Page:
2018 was a good year for Hollywood comedy films with big ensembles. Seemingly unmoored from the Apatowian miasma of improv-heavy slogs, movies like Game Night, Tag and Blockers were all refreshing playing fields of laughs and intelligent plotting. This year seems to be continuing the trend – first with the surprisingly heartfelt Instant Family and now with Long Shot, which is as sharp as a tack and very funny to boot.
The most surprising thing about the film is that it starts in squarely political mode, with an angry young white guy yelling obscenities in front of a Confederate flag. Quickly, it transpires that firebrand journalist Fred Flarsky (Seth Rogen) has infiltrated this neo-Nazi group as part of an article he’s writing. He’s stopped in his tracks when media mogul Parker Wembley (Andy Serkis) buys his paper, setting him on a new career path when he bumps into his former babysitter Charlotte Field (Charlize Theron). She is now Secretary of State and is looking for someone to punch up her speeches ahead of a presidential run.
Anyone with even a cursory knowledge of story structures will be able to tell you that these two are going to fall for each other, but it’s thanks to Rogen and Theron’s killer comedy chemistry that you believe every moment. Theron, especially, shines as a character who’s a million miles away from the “workaholic shrew” that has become a tired romcom trope. She works devastatingly hard and lacks pop culture knowledge – she keeps up with Game of Thrones by reading Wikipedia – but also loves Pretty Woman and isn’t afraid of getting on the dance floor at a charity benefit when Boyz II Men take to the stage.
Rogen’s character, in a neat evocation of his trademark pot-smoking manchild persona, is a polemicist who expresses political views that have a sense of juvenile dichotomy about them. One of his articles is titled, simply: “The two party system can suck a dick (actually two dicks)”. The film gently pricks at these views throughout in the midst of its broad sideswipes at the political system which produced Donald Trump. Indeed, Bob Odenkirk plays a president elected after playing the role on TV (“I am not nuking a tsunami”) in a spooky premonition of what is currently happening in Ukraine. It’s a smart movie politically, with co-writer Liz Hannah having also served as co-scribe for The Post.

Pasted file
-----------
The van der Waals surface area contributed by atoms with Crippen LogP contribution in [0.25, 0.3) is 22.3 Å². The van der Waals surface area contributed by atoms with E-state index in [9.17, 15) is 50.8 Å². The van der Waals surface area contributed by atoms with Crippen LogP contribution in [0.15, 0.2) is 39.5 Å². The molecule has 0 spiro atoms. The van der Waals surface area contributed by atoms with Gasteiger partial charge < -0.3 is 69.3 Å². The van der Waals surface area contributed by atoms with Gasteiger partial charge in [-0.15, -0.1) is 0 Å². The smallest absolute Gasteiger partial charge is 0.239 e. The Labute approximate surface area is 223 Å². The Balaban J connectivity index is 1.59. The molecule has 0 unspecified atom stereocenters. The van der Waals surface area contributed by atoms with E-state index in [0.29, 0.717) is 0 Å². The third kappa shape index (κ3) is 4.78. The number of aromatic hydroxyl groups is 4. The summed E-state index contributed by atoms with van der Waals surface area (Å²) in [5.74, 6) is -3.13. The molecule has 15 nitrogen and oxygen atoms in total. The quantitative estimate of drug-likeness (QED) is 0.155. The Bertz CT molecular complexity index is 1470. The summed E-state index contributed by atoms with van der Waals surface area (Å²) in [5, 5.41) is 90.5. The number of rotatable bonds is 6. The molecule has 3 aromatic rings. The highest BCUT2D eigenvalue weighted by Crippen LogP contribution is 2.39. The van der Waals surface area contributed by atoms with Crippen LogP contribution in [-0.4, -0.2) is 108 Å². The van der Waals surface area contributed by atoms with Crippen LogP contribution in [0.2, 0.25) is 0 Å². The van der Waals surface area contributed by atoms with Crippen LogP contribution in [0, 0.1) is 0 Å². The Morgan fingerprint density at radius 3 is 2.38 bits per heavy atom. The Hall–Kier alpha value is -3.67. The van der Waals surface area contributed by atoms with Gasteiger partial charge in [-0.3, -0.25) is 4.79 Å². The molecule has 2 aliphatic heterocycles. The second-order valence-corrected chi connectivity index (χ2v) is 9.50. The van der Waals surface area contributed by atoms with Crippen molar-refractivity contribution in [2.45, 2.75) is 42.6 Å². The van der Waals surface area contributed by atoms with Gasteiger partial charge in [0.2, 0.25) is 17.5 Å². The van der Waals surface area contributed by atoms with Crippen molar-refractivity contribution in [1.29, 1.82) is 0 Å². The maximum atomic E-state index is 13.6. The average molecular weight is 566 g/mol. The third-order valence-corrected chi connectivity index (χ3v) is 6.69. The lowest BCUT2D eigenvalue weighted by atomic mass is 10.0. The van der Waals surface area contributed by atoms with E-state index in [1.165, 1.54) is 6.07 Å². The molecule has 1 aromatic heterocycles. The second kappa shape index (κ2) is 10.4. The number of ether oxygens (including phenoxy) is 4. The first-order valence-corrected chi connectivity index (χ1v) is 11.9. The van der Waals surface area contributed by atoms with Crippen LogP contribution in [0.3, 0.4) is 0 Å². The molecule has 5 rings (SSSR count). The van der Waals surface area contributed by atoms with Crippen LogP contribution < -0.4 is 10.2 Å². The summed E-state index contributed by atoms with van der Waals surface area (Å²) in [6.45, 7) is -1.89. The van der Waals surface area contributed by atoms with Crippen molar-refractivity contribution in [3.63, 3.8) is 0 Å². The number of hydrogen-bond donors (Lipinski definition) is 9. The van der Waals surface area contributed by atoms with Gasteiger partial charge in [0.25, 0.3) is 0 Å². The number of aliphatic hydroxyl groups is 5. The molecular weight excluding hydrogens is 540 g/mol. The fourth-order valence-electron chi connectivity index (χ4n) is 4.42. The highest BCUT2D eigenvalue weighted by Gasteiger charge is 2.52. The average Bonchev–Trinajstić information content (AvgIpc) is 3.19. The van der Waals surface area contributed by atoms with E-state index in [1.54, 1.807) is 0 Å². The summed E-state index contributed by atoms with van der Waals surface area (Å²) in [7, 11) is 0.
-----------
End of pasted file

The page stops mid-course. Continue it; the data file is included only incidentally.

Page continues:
The balance between political comedy and romcom standards is nimbly maintained throughout. For every gag about how Theron’s character faces misogynistic prejudice in her job – she’s introduced in an outrageous right-wing news bulletin and the “elbow movement” when she waves is raised as an electoral red flag – there’s a broad gag about premature ejaculation or a scene in which Rogen drinks tequila from a ziplock bag.
But it’s the performances that are the most memorable element here. Theron, in particular, proves adept at physical comedy, managing to elicit laughs with the way she navigates a flight of stairs during an ill-advised drug trip. When passion flares during a Filipino civil war – better than Tinder, right? – both actors have done more than enough work for the audience to get behind their underdog romance. It’s a delight to see an on-screen couple portrayed as willing to just be silly around each other, which makes it easy to get behind them.
The supporting cast also provides room for some excellent turns, with Odenkirk’s dim-witted actor-turned-leader a highlight and Serkis relishing the hideous make-up job that transforms him into someone that looks like the product of Donald Trump, Rupert Murdoch and a turkey baster. June Diane Raphael is acerbic as Theron’s no-nonsense adviser, while O’Shea Jackson Jr. stands out amidst an ensemble yet again with his role as Rogen’s best friend. His character even gets an interesting wrinkle late on – nicely played by Jackson – that helps with the ongoing theme of shaping a new worldview for Rogen’s character.
But most importantly, Long Shot is very funny indeed. The script is as quotable and silly as it is heartfelt, packing in comic beats aplenty for both leads, as well as the supporting players. It would be wrong to characterise this as some sort of weighty political satire, because that’s not what it is, but nor is it simply a broad romcom with some sex jokes. By serving both of those audiences, it emerges as one of the most impressive comedies of recent years. It’s as surprising and enjoyable as, well, a schlubby journalist who wins the affection of a glamorous, powerful woman.
There’s hope for us all.
Dir: Jonathan Levine
Scr: Dan Sterling, Liz Hannah
Prd: A.J. Dix, Evan Goldberg, Beth Kono, Seth Rogen, Charlize Theron, James Weaver
DOP: Yves Bélanger
Music: Marco Beltrami, Miles Hankins
Run time: 125 mins
Long Shot is in UK cinemas from 3rd May.